Social media works by identifying people who might be interested in content - and content that might be interesting for the individual. Many advice columns about Facebook and Instagram and even Twitter suggest that, before posting (daily), you spend half an hour interacting with other accounts on those platforms. After posting, you spend another half an hour interacting. This tells the algorithm that you and that other person have a connection, and so, it will show your content to that person, and hopefully, they will interact with it. Time matters, too - posts that get a lot of interaction quickly do well. Those that don't? They flop.
This is all because social media is made for consumers, not for businesses. When social media giants interact with businesses, they want one thing only: advertising money. They want you to pay to boost your post. Because unless you're really crafty, your customer base on social media is more likely to interact with Aunt Gertie than they are with your post about a new sticker.
What to do instead: Use social media to advertise as a business. Don't try to be an influencer. Save your energy - and money - for more impactful things.
Most business owners will take many years before cutting themselves a paycheck. We make up for our lack of money with our time, instead. But assigning value to your time is very important - especially when it comes to social media. It's not free, no matter how much your friend tells you that it is.
To be clear - no money is passing between you and Facebook when you post on their platform. But time? You're wasting it. You spend an hour crafting the perfect social media graphic on Canva, post it, and it flops. What now? You could have spent that hour doing product design, a video for YouTube, a new blog post, or even fulfilling orders. Every hour you spend on a social media post that doesn't convert into a sale is wasted.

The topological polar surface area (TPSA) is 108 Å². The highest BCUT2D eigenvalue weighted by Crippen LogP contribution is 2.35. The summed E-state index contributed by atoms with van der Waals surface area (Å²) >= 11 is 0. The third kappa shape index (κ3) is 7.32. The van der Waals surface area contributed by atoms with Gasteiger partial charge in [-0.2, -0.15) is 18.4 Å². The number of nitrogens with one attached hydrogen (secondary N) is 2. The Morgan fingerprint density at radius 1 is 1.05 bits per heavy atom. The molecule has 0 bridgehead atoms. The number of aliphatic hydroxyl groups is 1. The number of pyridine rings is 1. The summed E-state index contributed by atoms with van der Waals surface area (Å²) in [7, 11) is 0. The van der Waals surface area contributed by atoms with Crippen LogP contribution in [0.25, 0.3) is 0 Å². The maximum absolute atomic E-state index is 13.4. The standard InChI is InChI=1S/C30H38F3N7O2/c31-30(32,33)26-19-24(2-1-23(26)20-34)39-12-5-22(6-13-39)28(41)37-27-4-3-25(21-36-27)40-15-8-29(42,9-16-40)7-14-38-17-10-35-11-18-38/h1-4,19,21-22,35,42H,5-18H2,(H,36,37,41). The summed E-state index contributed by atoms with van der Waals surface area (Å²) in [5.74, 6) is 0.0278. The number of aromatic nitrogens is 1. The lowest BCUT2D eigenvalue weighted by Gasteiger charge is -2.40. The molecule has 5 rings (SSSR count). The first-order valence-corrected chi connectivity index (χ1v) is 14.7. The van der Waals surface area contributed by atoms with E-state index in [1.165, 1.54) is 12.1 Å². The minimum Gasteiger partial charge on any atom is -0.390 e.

What to do instead: Understand that time is money. If social media is important to you - hire an intern. Otherwise, only spend as much time as you can "afford" on social media and instead, run your business. Your pocketbook will thank you.
We're so glad you asked. As you consider a marketing strategy for your small business, you need to consider the time involved - not just the money. If you're creating a video, think about how long it will be relevant before fading into obscurity. When you're creating a graphic, think about how many places you can tweak and reuse it. If you're creating an emotional written text story, think about where it could go in your other marketing materials, like your website or brochure.
Use your time wisely, and do what you need to do for your business. Social media is just one tool, but it's not the only one available.
We will leave you with this: don't waste your time on social media. Use your time well, and your business will prosper.